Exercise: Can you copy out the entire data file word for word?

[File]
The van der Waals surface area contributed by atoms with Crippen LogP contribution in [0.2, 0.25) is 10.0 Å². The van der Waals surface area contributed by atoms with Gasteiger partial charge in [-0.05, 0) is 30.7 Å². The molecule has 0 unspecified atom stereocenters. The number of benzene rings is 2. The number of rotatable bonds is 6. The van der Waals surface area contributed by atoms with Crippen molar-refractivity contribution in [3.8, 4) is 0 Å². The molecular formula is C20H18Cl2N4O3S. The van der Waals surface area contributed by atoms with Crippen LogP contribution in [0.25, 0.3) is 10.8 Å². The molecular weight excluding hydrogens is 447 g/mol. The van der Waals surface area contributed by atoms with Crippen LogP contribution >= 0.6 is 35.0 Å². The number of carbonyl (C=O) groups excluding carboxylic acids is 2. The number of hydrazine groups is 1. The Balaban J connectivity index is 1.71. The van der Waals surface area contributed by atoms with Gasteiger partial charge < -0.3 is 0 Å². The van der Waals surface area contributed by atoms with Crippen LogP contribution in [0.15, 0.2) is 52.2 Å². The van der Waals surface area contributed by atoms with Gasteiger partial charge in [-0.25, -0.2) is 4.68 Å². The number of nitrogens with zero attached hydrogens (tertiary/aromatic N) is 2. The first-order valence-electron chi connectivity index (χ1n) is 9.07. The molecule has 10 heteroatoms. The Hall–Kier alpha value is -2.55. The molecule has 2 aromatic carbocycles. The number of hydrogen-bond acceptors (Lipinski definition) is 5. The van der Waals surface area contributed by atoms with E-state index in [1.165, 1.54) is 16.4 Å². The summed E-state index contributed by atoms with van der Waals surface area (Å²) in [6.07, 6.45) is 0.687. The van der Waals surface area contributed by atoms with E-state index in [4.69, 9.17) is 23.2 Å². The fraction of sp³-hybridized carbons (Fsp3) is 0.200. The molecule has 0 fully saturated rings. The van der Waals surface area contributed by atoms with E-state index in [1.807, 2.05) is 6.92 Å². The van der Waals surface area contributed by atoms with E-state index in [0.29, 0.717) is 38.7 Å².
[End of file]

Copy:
The van der Waals surface area contributed by atoms with Crippen LogP contribution in [0.2, 0.25) is 10.0 Å². The van der Waals surface area contributed by atoms with Gasteiger partial charge in [-0.05, 0) is 30.7 Å². The molecule has 0 unspecified atom stereocenters. The number of benzene rings is 2. The number of rotatable bonds is 6. The van der Waals surface area contributed by atoms with Crippen molar-refractivity contribution in [3.8, 4) is 0 Å². The molecular formula is C20H18Cl2N4O3S. The van der Waals surface area contributed by atoms with Crippen LogP contribution in [0.25, 0.3) is 10.8 Å². The molecular weight excluding hydrogens is 447 g/mol. The van der Waals surface area contributed by atoms with Crippen LogP contribution >= 0.6 is 35.0 Å². The number of carbonyl (C=O) groups excluding carboxylic acids is 2. The number of hydrazine groups is 1. The Balaban J connectivity index is 1.71. The van der Waals surface area contributed by atoms with Gasteiger partial charge < -0.3 is 0 Å². The van der Waals surface area contributed by atoms with Crippen LogP contribution in [0.15, 0.2) is 52.2 Å². The van der Waals surface area contributed by atoms with Gasteiger partial charge in [-0.25, -0.2) is 4.68 Å². The number of nitrogens with zero attached hydrogens (tertiary/aromatic N) is 2. The first-order valence-electron chi connectivity index (χ1n) is 9.07. The molecule has 10 heteroatoms. The Hall–Kier alpha value is -2.55. The molecule has 2 aromatic carbocycles. The number of hydrogen-bond acceptors (Lipinski definition) is 5. The van der Waals surface area contributed by atoms with E-state index in [1.165, 1.54) is 16.4 Å². The summed E-state index contributed by atoms with van der Waals surface area (Å²) in [6.07, 6.45) is 0.687. The van der Waals surface area contributed by atoms with E-state index in [4.69, 9.17) is 23.2 Å². The fraction of sp³-hybridized carbons (Fsp3) is 0.200. The molecule has 0 fully saturated rings. The van der Waals surface area contributed by atoms with E-state index in [1.807, 2.05) is 6.92 Å². The van der Waals surface area contributed by atoms with E-state index in [0.29, 0.717) is 38.7 Å².